For the logic was glaring. If it was the destiny of the Persian people to bring peace to a bleeding world, then those who defied them were clearly the agents of anarchy and darkness. Tools of the Lie as they were, they menaced not merely Darius’ empire but the cosmos that it mirrored. Even the earth and sky, on occasions, might manifest their revulsion for the foes of the Great King. In 519 bc, one year after the suppression of the Elamites’ revolt, a fresh uprising broke out on the empire’s northern frontier, among those inveterate rebels, the Saka. Darius, leading an army against them, was betrayed by his guide, andfound himself lost and parched amid the bleak steppes. With no water for miles, nor any hint of rain, the king had little choice but to take desperate measures: climbing to the summit of a hill, he duly divested himself of his robes and kidaris, and thrust his sceptre in the ground. As dawn broke, purging the shadows of darkness from the earth, the King of Kings raised his voice in his prayer. His appeals were answered: rain began to fall from the sky; the earth was refreshed by water. Darius, gathering the accoutrements of royalty, then led his army to victory over the rebels. For the Persians, the adventure could hardly have had a more inspiring theme: it taught that there was nowhere so remote that it could not be ordered and tamed. ‘From this side of the ocean to the far side of the ocean, and from this side of the parched land to the far side of the parched land,’ Darius ruled it all.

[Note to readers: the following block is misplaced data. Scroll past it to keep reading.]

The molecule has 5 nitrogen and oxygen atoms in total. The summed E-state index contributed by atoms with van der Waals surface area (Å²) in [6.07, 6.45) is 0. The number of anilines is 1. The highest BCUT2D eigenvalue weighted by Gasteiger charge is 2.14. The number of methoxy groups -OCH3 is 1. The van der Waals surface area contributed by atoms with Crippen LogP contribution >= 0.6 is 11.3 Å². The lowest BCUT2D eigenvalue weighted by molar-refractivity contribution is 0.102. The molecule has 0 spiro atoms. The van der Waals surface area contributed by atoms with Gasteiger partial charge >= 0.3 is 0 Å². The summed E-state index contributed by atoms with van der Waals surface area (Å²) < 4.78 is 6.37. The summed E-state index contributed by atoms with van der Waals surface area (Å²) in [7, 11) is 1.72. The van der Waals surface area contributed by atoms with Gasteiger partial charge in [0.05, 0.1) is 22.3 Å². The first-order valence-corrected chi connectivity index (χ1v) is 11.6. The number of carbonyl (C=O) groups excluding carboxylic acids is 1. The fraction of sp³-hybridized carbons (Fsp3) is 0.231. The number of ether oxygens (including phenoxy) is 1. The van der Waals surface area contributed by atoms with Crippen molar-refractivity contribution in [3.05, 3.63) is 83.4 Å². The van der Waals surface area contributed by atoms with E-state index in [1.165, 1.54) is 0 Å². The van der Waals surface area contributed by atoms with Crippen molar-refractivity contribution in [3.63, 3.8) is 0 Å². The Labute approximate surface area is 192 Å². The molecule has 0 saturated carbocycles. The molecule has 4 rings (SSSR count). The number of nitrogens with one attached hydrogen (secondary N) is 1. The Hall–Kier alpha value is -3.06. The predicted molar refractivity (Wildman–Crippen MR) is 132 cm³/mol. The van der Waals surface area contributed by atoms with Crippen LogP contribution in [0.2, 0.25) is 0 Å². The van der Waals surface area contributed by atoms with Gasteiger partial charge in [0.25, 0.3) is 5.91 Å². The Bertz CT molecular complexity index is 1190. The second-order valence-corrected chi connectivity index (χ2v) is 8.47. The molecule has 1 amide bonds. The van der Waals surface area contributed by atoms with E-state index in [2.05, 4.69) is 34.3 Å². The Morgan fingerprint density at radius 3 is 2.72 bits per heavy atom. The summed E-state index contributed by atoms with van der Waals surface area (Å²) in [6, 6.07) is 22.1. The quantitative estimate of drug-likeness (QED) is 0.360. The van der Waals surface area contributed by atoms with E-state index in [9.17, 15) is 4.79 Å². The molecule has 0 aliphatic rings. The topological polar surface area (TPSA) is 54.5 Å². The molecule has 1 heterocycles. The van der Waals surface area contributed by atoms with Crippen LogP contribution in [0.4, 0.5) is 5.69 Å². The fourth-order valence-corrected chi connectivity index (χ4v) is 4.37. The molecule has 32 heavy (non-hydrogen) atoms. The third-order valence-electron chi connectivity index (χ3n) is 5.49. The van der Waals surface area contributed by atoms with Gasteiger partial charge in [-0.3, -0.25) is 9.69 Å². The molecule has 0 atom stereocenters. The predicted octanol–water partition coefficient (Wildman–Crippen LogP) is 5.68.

Admittedly, unprecedented though the Great King’s reach was, it did not yet quite embrace every limit of the world. Beyond the Jaxartes, the steppelands of Asia still stretched unconquered to the remote, encircling River Rangha; in Africa, a Persian army, dispatched westwards by Cambyses, had been swallowed whole by a desert storm;[1] in Europe, across the sea from the cities of Ionia, an entire strange continent, as yet barely even explored, was waiting to be penetrated and subdued. But the time of these remote and savage lands would surely come. There could be no holding back the armies of the Great King. Order would be brought to the final strongholds of the Lie. No sooner had Darius returned from defeating the Saka than he was looking to make fresh conquests. In 518 bc, gazing eastwards, he dispatched a naval squadron to reconnoitre the mysterious lands along the Indus. Invasion swiftly followed; the Punjab was subdued; a tribute of gold dust, elephants and similar wonders was imposed. Even the great river itself was placed symbolically under the yoke: its waters were brought to Darius in an immense jar, and placed in his treasury, there to join the waters of other rivers, likewise held captive to the greater glory of the King.